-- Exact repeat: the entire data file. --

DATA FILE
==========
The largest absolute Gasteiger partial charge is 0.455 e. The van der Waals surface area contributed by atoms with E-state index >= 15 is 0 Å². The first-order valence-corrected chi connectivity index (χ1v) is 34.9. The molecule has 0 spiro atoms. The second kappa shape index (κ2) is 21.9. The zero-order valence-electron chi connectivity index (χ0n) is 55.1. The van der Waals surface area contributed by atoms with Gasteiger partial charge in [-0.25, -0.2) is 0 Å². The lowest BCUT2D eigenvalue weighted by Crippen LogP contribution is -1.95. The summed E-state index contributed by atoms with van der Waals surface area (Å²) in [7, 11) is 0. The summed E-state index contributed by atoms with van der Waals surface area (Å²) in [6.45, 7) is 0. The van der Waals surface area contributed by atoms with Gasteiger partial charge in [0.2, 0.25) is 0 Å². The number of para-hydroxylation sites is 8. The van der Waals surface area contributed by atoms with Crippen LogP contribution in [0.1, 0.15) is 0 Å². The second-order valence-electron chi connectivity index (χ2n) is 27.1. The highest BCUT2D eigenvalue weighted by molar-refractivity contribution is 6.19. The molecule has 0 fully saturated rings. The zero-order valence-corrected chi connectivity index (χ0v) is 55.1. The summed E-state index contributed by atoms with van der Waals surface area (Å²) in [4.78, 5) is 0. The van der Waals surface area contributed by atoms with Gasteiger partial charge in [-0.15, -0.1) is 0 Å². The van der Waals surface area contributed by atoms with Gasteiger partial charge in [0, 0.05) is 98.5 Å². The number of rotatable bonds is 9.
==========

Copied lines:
The largest absolute Gasteiger partial charge is 0.455 e. The van der Waals surface area contributed by atoms with E-state index >= 15 is 0 Å². The first-order valence-corrected chi connectivity index (χ1v) is 34.9. The molecule has 0 spiro atoms. The second kappa shape index (κ2) is 21.9. The zero-order valence-electron chi connectivity index (χ0n) is 55.1. The van der Waals surface area contributed by atoms with Gasteiger partial charge in [-0.25, -0.2) is 0 Å². The lowest BCUT2D eigenvalue weighted by Crippen LogP contribution is -1.95. The summed E-state index contributed by atoms with van der Waals surface area (Å²) in [7, 11) is 0. The summed E-state index contributed by atoms with van der Waals surface area (Å²) in [6.45, 7) is 0. The van der Waals surface area contributed by atoms with Gasteiger partial charge in [0.2, 0.25) is 0 Å². The number of para-hydroxylation sites is 8. The van der Waals surface area contributed by atoms with Crippen LogP contribution in [0.1, 0.15) is 0 Å². The second-order valence-electron chi connectivity index (χ2n) is 27.1. The highest BCUT2D eigenvalue weighted by molar-refractivity contribution is 6.19. The molecule has 0 fully saturated rings. The zero-order valence-corrected chi connectivity index (χ0v) is 55.1. The summed E-state index contributed by atoms with van der Waals surface area (Å²) in [4.78, 5) is 0. The van der Waals surface area contributed by atoms with Gasteiger partial charge in [-0.15, -0.1) is 0 Å². The van der Waals surface area contributed by atoms with Gasteiger partial charge in [0, 0.05) is 98.5 Å². The number of rotatable bonds is 9.